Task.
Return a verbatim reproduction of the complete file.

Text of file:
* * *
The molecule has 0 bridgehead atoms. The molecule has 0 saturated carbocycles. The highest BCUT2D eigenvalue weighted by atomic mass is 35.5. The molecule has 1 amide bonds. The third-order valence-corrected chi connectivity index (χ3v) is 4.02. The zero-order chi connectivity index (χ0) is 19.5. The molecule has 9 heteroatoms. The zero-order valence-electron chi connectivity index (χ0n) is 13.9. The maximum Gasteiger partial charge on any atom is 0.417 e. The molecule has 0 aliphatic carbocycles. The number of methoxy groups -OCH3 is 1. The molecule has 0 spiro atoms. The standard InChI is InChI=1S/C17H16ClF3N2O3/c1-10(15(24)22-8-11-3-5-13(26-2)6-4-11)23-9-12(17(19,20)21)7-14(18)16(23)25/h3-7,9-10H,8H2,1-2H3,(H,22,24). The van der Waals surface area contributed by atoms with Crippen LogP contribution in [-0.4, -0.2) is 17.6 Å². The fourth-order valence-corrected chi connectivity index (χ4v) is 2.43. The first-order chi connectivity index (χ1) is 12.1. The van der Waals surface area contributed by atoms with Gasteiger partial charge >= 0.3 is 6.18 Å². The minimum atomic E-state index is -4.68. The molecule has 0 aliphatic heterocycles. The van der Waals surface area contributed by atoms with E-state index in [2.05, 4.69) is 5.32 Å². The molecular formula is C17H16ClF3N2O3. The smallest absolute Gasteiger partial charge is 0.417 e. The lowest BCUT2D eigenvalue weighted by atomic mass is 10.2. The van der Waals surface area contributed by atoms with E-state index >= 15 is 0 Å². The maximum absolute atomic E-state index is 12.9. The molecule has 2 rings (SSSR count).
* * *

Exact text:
The molecule has 0 bridgehead atoms. The molecule has 0 saturated carbocycles. The highest BCUT2D eigenvalue weighted by atomic mass is 35.5. The molecule has 1 amide bonds. The third-order valence-corrected chi connectivity index (χ3v) is 4.02. The zero-order chi connectivity index (χ0) is 19.5. The molecule has 9 heteroatoms. The zero-order valence-electron chi connectivity index (χ0n) is 13.9. The maximum Gasteiger partial charge on any atom is 0.417 e. The molecule has 0 aliphatic carbocycles. The number of methoxy groups -OCH3 is 1. The molecule has 0 spiro atoms. The standard InChI is InChI=1S/C17H16ClF3N2O3/c1-10(15(24)22-8-11-3-5-13(26-2)6-4-11)23-9-12(17(19,20)21)7-14(18)16(23)25/h3-7,9-10H,8H2,1-2H3,(H,22,24). The van der Waals surface area contributed by atoms with Crippen LogP contribution in [-0.4, -0.2) is 17.6 Å². The fourth-order valence-corrected chi connectivity index (χ4v) is 2.43. The first-order chi connectivity index (χ1) is 12.1. The van der Waals surface area contributed by atoms with Gasteiger partial charge >= 0.3 is 6.18 Å². The minimum atomic E-state index is -4.68. The molecule has 0 aliphatic heterocycles. The van der Waals surface area contributed by atoms with E-state index in [2.05, 4.69) is 5.32 Å². The molecular formula is C17H16ClF3N2O3. The smallest absolute Gasteiger partial charge is 0.417 e. The lowest BCUT2D eigenvalue weighted by atomic mass is 10.2. The van der Waals surface area contributed by atoms with E-state index >= 15 is 0 Å². The maximum absolute atomic E-state index is 12.9. The molecule has 2 rings (SSSR count).